For about two hours yesterday, Ken Griffey Jr. threw a small group of Seattle sportswriters into a major tizzy. It turned out to be nothing more than a well-executed practical joke.
In the midst of early batting practice, Griffey loudly proclaimed that he wanted to be traded. He intimated that he was unhappy with the handling of his brother, Craig, who asked for and was granted his unconditional release from the Mariner organization on Monday.
"You think I'm playing around?" Griffey said. "I'm not."
But guess what? Playing around is exactly what he was doing, as he finally revealed after the Mariners finished batting practice. By this time, of course, editors had been alerted to the "breaking news," and Mariner officials had been called for reactions.
After a short meeting in manager Lou Piniella's office, a relaxed and joking Griffey fessed up to the ruse while holding court from the easy chair in front of his locker.
"Trade talks are off," he said. "I just wanted to see how people would react."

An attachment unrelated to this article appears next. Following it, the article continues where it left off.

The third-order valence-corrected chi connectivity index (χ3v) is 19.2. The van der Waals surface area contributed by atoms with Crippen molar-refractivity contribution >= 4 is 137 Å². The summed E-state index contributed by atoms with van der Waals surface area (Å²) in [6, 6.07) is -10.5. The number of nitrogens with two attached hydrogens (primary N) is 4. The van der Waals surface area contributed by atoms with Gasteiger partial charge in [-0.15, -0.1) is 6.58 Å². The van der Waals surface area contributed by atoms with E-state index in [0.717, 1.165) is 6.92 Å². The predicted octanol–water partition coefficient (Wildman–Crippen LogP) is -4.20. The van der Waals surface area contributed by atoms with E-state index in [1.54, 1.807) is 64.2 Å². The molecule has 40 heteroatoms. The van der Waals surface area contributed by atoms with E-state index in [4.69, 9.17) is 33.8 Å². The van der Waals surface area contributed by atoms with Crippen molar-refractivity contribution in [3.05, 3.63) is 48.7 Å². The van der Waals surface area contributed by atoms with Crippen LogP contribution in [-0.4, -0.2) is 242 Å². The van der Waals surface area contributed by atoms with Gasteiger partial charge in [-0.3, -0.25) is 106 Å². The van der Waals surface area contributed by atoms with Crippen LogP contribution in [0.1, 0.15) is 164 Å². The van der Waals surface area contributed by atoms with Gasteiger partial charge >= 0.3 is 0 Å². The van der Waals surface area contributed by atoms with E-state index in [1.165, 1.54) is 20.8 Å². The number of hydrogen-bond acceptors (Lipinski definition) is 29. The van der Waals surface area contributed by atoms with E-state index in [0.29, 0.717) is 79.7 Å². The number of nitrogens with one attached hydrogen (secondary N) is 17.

Griffey finally did talk about his brother, whom he called his best friend.
He said he was particularly upset that Craig's statistics - he was a career .224 hitter with 11 home runs in six-plus minor-league seasons - had been compared to the rest of the Griffey family.
"The only thing I'm mad about is people comparing people, and they shouldn't be," he said. "Everyone has different styles. My brother is not a home-run hitter."
Griffey said the release wasn't a surprise to him. "I knew about this before you all did. I knew what was going on.
"It was harder for him to tell me than tell my Mom and Dad. I only got one brother. What's his is his, and what's mine is his."
Asked what's next for Craig, Griffey replied: "Whatever he wants. He'll come to the All-Star Game, and we'll hang out.
"We're brothers. Whatever he needs, I'm there."